– After brining, fish is air dried until a pellicle (shiny, tacky skin) forms. This is usually at least 1 hour. After it forms it is ready to be smoked.
– Fish should be smoked then cooked. Smoke at 90F for up to 2 hours, then increase the temperature until the internal temperature of 150F is reached and maintained. This means the smoker temperature needs to be around 220-225F. If this cannot be achieved in your smoker, heat the fish in the oven after it’s smoked.
– Use hardwood for smoking, soft woods make unpleasant fish.
– If canning your smoked fish, just smoke the fish lightly, for up to 2 hours, then can immediately. Pints will need to be canned for 110 minutes. For full instructions follow the PNW 450 publication.
– Don’t store longer than 2 weeks in the fridge, freeze or can if you want to store it longer.

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I wish this were full and I got to take it alllllllll home with me.

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Mmmm smoked salmon. Makes me want to take a fishing trip to Alaska so badly!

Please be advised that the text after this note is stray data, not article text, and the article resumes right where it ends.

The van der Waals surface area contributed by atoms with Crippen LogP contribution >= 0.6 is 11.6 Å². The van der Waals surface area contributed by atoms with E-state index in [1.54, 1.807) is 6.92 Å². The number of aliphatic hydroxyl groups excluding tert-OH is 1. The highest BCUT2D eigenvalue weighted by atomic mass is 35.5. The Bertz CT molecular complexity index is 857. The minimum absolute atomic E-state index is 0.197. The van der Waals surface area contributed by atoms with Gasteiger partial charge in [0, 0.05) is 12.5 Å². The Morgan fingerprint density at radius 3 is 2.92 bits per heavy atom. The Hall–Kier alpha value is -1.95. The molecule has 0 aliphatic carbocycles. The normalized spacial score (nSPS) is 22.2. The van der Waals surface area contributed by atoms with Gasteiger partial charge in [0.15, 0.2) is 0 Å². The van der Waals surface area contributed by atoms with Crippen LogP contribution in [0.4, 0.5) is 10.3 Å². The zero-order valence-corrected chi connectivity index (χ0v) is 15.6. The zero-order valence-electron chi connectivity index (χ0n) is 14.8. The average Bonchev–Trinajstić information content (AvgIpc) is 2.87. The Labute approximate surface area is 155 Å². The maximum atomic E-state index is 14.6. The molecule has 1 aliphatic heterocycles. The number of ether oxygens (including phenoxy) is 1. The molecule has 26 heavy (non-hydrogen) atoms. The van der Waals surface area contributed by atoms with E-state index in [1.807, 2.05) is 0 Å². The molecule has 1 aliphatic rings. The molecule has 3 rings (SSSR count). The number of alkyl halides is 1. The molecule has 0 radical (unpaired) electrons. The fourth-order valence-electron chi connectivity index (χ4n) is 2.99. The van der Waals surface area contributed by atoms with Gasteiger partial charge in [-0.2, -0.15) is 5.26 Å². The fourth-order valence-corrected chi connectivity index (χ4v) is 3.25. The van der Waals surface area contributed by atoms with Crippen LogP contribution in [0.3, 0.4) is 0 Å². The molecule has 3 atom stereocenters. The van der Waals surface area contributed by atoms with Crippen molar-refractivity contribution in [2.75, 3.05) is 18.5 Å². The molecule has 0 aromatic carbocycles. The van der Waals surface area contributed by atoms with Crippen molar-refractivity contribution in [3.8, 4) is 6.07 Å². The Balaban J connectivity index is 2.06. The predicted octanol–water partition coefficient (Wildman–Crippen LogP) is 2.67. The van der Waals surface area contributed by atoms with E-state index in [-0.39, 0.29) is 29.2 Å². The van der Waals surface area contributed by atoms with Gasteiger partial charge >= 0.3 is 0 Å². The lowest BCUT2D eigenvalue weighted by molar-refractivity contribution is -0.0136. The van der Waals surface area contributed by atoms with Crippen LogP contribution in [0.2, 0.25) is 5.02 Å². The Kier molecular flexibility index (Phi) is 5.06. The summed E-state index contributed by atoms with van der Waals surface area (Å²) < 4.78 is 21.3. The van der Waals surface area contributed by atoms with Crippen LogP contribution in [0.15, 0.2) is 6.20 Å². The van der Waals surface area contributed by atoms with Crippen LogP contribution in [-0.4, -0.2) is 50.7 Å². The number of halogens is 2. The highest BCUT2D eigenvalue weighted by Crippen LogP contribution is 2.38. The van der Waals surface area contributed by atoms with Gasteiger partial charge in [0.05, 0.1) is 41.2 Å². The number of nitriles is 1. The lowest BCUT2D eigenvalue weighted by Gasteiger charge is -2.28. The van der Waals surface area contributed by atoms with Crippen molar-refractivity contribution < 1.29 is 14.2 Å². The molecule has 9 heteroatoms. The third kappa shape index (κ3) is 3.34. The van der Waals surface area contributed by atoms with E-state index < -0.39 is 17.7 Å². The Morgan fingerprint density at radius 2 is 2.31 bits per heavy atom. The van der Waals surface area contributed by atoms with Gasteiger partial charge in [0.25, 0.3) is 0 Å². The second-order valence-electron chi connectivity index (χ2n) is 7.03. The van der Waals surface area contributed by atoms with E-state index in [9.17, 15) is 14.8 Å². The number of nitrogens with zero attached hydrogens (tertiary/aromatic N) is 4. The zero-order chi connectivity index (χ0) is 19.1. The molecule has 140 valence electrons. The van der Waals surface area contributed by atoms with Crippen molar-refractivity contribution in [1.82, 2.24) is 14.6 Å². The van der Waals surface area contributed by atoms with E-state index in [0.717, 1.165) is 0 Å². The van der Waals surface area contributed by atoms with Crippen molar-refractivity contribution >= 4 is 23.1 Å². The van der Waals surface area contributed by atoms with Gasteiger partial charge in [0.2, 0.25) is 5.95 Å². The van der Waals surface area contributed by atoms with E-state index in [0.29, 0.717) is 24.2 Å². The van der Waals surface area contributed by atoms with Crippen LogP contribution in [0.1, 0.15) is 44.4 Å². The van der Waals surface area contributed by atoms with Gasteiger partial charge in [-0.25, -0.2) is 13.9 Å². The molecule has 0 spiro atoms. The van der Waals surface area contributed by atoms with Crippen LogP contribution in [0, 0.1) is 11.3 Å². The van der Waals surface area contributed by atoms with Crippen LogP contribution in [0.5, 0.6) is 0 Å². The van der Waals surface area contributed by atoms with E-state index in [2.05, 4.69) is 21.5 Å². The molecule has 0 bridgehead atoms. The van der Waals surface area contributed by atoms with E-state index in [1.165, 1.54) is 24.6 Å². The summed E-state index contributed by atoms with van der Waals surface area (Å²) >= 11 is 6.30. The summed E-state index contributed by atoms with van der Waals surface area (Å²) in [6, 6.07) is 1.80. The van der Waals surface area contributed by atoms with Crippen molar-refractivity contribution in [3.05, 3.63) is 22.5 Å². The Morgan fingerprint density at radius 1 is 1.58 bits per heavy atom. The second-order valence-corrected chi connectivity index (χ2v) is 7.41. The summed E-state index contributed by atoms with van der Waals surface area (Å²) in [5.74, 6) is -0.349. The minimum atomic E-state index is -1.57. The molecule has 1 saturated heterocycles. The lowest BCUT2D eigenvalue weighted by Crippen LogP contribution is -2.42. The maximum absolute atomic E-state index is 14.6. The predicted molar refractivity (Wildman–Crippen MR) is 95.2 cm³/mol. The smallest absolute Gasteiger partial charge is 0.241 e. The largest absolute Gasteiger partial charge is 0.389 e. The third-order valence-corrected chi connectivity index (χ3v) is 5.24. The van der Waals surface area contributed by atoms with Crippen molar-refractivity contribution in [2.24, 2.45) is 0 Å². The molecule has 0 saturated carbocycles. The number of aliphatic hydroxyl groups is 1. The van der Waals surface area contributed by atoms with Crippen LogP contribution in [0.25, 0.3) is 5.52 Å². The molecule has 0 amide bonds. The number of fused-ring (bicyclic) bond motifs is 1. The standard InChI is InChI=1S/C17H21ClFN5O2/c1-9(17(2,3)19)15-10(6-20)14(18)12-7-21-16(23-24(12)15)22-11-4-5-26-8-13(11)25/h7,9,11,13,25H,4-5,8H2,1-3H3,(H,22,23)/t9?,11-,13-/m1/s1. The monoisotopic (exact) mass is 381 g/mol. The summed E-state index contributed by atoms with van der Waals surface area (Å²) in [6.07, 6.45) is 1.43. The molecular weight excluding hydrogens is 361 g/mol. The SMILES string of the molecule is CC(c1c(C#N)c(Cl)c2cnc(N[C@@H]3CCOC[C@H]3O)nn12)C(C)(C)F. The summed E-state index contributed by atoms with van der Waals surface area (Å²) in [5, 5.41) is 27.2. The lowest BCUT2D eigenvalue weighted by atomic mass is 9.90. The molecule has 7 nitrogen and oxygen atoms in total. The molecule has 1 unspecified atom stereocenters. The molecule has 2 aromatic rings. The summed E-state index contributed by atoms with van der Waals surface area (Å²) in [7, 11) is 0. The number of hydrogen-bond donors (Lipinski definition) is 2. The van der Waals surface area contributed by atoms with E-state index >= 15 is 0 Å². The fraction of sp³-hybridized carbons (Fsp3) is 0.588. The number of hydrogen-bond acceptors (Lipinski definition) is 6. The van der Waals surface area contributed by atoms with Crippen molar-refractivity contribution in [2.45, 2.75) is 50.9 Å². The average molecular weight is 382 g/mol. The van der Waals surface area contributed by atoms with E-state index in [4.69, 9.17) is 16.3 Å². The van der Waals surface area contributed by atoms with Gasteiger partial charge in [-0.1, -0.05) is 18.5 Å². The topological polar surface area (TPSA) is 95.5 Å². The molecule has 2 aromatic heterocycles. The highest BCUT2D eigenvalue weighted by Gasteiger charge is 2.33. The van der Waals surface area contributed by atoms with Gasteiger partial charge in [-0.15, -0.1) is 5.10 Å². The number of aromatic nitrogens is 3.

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Honestly, I didn’t even taste the pickled fish because it seemed gross, but I promise I will, so for now I’m just going to provide you that publication, PNW 183, because I can’t really claim any insight here.

The last and meatiest product we made was summer sausage. In contrast with jerky, for summer sausage you want fatty fatty fattiness. It tastes pretty good, but I have to admit that I was a little bit grossed out making it. Honestly I don’t think it’s something I will really try making at home, but it was interesting to learn about. The extension service publication that you can refer to is SP 50-735. My only real original thought on the subject, since this was the one and only time I’ve experienced homemade sausage, is that I preferred the texture when we cooked it in the oven, as opposed to a pressure cooker. Both tasted very similar, but it was the texture that I found I preferred. So, that’s all I really have to say on that…check out those sausages.

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So! If you’re a meat lover, get out there and make some meaty meaty products!